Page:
Stanford University’s Interaction, a quarterly electronic publication that focuses on multidisciplinary research and teaching, recently paid tribute to Professor Mike Goodchild in a fascinating article about the multidisciplinary nature of Geography. Stanford faculty member André Journel, one of the world’s leading geostatisticians, examines the rise, fall, and recovery of the discipline of Geography in “Geography: ‘The what, the where and the why’” and, along the way, explains why Stanford has no Department of Geography.
Turner, one of the field’s heavy hitters, has written about geography’s “identity crisis,” born of 19th-century intellectual debates. From the start, the field was torn between the qualitative and the quantitative, the human and the scientific environment—what today some would call the fuzzy-techie split. “It’s a funky discipline,” Turner admitted. “Geographers have to be special people living in both worlds. But geographers who are good at that have never had it better.”
Some geographers note, not altogether happily, that the things they’ve been saying for decades are now being embraced by other disciplines. Suddenly everyone has discovered the importance of place. Human relationships, national identity, sense of self—today no one would venture an opinion on these matters without paying attention to where events happen and the physical context of the formation of ideas.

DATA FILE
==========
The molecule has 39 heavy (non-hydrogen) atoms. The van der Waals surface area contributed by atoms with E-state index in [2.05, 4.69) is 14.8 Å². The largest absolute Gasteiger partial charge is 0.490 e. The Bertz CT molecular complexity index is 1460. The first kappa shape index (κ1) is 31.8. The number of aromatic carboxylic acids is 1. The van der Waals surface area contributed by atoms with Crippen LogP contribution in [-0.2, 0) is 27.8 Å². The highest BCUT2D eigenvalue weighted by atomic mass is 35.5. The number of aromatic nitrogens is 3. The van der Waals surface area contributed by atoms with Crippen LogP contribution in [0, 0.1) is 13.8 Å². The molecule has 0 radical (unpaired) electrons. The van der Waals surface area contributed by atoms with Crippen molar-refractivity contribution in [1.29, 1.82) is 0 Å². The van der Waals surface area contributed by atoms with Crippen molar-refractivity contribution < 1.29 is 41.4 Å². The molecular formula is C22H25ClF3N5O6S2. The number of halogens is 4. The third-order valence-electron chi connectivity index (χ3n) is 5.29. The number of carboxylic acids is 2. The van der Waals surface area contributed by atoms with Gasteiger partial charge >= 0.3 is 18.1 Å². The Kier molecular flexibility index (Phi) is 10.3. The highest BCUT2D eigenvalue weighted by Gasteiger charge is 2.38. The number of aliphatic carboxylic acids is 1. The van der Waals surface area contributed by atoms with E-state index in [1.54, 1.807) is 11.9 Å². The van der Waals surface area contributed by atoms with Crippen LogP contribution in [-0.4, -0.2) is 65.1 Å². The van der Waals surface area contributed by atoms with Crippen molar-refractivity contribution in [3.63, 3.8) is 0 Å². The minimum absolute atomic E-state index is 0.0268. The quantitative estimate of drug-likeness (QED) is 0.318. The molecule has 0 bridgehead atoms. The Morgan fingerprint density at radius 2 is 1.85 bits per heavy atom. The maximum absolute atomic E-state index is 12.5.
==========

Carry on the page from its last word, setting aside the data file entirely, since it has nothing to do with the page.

Asked if he felt his field was being usurped by interlopers, Michael Goodchild, one of the world’s most prominent geographers and the director of the Center for Spatially Integrated Social Science at the University of California-Santa Barbara, laughed. “That’s the inevitable reaction when a field is in transition,” he said. “It’s a long story. There are long historic tendencies for other fields to encroach on what might otherwise be geography. Take any environmental science program in the country and change its name to geography and nobody would notice. Same thing goes for atmospheric science in many parts of the world. There’s lots of overlap.”
According to Seto, assistant professor of geological and environmental sciences at Stanford, geography is “the relationship of the what, the where and the why,” the crucial integration of the human and the physical. But mostly, it would seem to have to do with how one thinks, not what one thinks. If a historian tends to arrange data into a narrative or chronological sequence, Seto pointed out, a geographer tends to link discrete pieces of data or events to see how they’re different or similar, comparing the values of things at different locations. Though the geographer and the historian look at the same data set, she said, they mentally organize it in different ways.
For the complete text, see http://multi.stanford.edu/interaction/1106/geo.html